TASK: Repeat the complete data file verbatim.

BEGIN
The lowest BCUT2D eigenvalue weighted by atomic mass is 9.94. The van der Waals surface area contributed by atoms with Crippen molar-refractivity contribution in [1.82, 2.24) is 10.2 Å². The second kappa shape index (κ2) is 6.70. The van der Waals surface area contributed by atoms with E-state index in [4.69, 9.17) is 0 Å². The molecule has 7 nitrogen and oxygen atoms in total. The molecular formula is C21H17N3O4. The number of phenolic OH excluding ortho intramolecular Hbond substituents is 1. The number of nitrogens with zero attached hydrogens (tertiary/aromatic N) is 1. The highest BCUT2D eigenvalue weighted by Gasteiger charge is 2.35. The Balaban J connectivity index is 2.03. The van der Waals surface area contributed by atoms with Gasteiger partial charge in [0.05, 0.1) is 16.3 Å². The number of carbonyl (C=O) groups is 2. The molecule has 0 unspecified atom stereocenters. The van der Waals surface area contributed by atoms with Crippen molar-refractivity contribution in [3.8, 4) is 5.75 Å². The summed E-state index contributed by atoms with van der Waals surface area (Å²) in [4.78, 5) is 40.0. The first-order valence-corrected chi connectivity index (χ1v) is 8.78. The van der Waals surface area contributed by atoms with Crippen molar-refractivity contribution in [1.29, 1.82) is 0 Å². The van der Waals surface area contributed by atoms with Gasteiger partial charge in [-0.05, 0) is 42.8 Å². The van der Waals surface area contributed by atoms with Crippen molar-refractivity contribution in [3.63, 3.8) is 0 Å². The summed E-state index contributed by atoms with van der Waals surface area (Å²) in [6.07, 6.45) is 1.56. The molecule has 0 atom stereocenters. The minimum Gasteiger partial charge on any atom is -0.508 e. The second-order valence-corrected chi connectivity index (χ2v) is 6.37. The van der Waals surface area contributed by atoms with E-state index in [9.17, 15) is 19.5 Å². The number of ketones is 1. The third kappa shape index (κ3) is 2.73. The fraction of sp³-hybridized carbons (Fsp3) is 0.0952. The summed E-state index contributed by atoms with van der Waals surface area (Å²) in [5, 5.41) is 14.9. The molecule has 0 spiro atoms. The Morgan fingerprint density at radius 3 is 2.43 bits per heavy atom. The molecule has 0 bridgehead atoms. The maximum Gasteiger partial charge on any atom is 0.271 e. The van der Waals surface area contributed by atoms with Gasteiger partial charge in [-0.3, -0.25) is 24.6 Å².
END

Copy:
The lowest BCUT2D eigenvalue weighted by atomic mass is 9.94. The van der Waals surface area contributed by atoms with Crippen molar-refractivity contribution in [1.82, 2.24) is 10.2 Å². The second kappa shape index (κ2) is 6.70. The van der Waals surface area contributed by atoms with E-state index in [4.69, 9.17) is 0 Å². The molecule has 7 nitrogen and oxygen atoms in total. The molecular formula is C21H17N3O4. The number of phenolic OH excluding ortho intramolecular Hbond substituents is 1. The number of nitrogens with zero attached hydrogens (tertiary/aromatic N) is 1. The highest BCUT2D eigenvalue weighted by Gasteiger charge is 2.35. The Balaban J connectivity index is 2.03. The van der Waals surface area contributed by atoms with Gasteiger partial charge in [0.05, 0.1) is 16.3 Å². The number of carbonyl (C=O) groups is 2. The molecule has 0 unspecified atom stereocenters. The van der Waals surface area contributed by atoms with Crippen molar-refractivity contribution in [3.8, 4) is 5.75 Å². The summed E-state index contributed by atoms with van der Waals surface area (Å²) in [4.78, 5) is 40.0. The first-order valence-corrected chi connectivity index (χ1v) is 8.78. The van der Waals surface area contributed by atoms with Crippen molar-refractivity contribution in [1.29, 1.82) is 0 Å². The van der Waals surface area contributed by atoms with Gasteiger partial charge in [-0.05, 0) is 42.8 Å². The van der Waals surface area contributed by atoms with Crippen molar-refractivity contribution in [3.63, 3.8) is 0 Å². The summed E-state index contributed by atoms with van der Waals surface area (Å²) in [6.07, 6.45) is 1.56. The molecule has 0 atom stereocenters. The minimum Gasteiger partial charge on any atom is -0.508 e. The second-order valence-corrected chi connectivity index (χ2v) is 6.37. The van der Waals surface area contributed by atoms with E-state index in [9.17, 15) is 19.5 Å². The number of ketones is 1. The third kappa shape index (κ3) is 2.73. The fraction of sp³-hybridized carbons (Fsp3) is 0.0952. The summed E-state index contributed by atoms with van der Waals surface area (Å²) in [5, 5.41) is 14.9. The molecule has 0 spiro atoms. The Morgan fingerprint density at radius 3 is 2.43 bits per heavy atom. The molecule has 0 bridgehead atoms. The maximum Gasteiger partial charge on any atom is 0.271 e. The van der Waals surface area contributed by atoms with Gasteiger partial charge in [-0.3, -0.25) is 24.6 Å².